Current Issues

Updated April 24, 2017

Perdue Confirmed as Secretary of Agriculture

Sonny Perdue has been confirmed by the United States Senate to serve as the next Secretary of Agriculture. Secretary Perdue is a needed voice for agriculture as the new administration addresses issues like trade, regulatory reform, agriculture labor and the next farm bill.

Minnesota Farm Bureau thanks Senator Amy Klobuchar and Senator Al Franken for their support of Secretary Perdue during today's vote.

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Omnibus Tax Bill Repurposes Some 2016 Vetoed Provisionsx

Many provisions in the Minnesota House and Senate versions of HF4/ SF2255, this year's omnibus tax bill, sponsored by Representative Davids (R-Preston) and Senator Chamberlain (R-Lino), have been repurposed from previous years, including a tax credit on the portion of agricultural property taxes paid toward school debt bond levies. Currently Governor Dayton and the Senate have proposed a 40 percent credit similar to the 2016 policy that was ultimately vetoed. The House, however, has proposed a 50 percent credit.

Minnesota Farm Bureau will continue working with elected officials and administration as the Tax Bill works its way through conference committee and finally to the Governor's office.

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Revisiting NAFTA: Implications for U.S. Agricultural Markets

In recent months, a lot of attention has been given to the importance of trade between the United States, Mexico and Canada since the Trump administration began talking about potentially renegotiating the North American Free Trade Agreement (NAFTA). That attention is more than deserved, especially for U.S. agriculture. Agricultural-related issues that could be revisited in a "modernized" NAFTA include biotechnology, sanitary and phytosanitary measures, and geographic indicators.

Depending on the year, Canada is either our largest or second-largest export destination, while Mexico is consistently our third-largest market. Combined, they account for about one-third of U.S. agricultural exports. Since implementation, agricultural exports to Canada and Mexico have totaled approximately $310 billion and increased by more than 300 percent from pre-NAFTA levels.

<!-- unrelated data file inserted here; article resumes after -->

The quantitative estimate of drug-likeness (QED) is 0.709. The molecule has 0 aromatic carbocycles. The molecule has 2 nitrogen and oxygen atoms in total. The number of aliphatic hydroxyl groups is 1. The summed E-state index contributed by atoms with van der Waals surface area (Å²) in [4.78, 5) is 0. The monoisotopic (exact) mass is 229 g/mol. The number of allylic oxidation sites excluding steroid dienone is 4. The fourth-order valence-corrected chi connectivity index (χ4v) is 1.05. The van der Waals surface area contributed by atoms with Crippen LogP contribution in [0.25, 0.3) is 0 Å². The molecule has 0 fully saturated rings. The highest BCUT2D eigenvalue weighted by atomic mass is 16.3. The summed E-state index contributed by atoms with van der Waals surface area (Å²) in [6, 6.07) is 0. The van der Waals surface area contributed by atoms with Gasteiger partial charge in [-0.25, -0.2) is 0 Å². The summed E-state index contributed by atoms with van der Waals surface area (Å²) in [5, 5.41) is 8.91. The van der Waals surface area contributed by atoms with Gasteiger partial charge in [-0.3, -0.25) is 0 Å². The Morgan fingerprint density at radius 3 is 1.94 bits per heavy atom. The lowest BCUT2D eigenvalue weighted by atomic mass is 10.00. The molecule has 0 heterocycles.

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Buffer Law, Fee Increases on Table as Environment Conference Committee Startss

Fee increases at state parks and delays in the buffer law are just a few of the issues up for negotiation as the omnibus environment, natural resources policy and finance conference committee met for the first-time Wednesday. While the House delays implementation of the buffer law until 2018 for both public waters and public drainage systems, the Senate proposal delays implementation of buffers on public waters to 2019 and public drainage systems to 2020. Both the House and Senate versions of the bill address the issues with the DNR's buffer map and classification of public waters.

Minnesota Farm Bureau is supportive of removing the public waters without a shoreline classification from the 50 foot buffer category and placing them on the 16.5 foot map.

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Budget Negotiations Continue

After the U.S. House and U.S. Senate get back to Washington this week, they will need to address funding for the remainder of the 2017 fiscal year. The current continuing resolution runs out at midnight on Friday, April 28. If a budget deal to fund the government through September 30 cannot be finalized in time, a short-term continuing resolution will need to be signed into law to avoid a government shutdown. A continuing resolution will continue to fund the government at existing levels for a set period of time while Congress continues to negotiate funding levels for the remainder of this fiscal year. Areas of contention between the Administration and members of Congress have been funding a border wall with Mexico and healthcare funding.

The last time the government shutdown was in October 2013 and lasted for 16 days. The current continuing resolution was signed December 10, 2016 and is set to expire on April 28, 2017.

Boswell Moving to USDA

Kristi Boswell, American Farm Bureau Federation (AFBF) farm labor and immigration specialist, has accepted a position as senior advisor to soon-to-be Agriculture Secretary Sonny Perdue. She starts her new job on May 1.

A Nebraska native with a law degree, Boswell started at AFBF in 2012 and quickly established her presence on Capitol Hill and in the Washington, D.C. ag labor community as a go-to expert on immigration, farm worker/ag labor issues and regulations. She has also been the point person on AFBF's work on the Food Safety Modernization Act and served as a staff lead on a team working to enhance farm safety programs and training.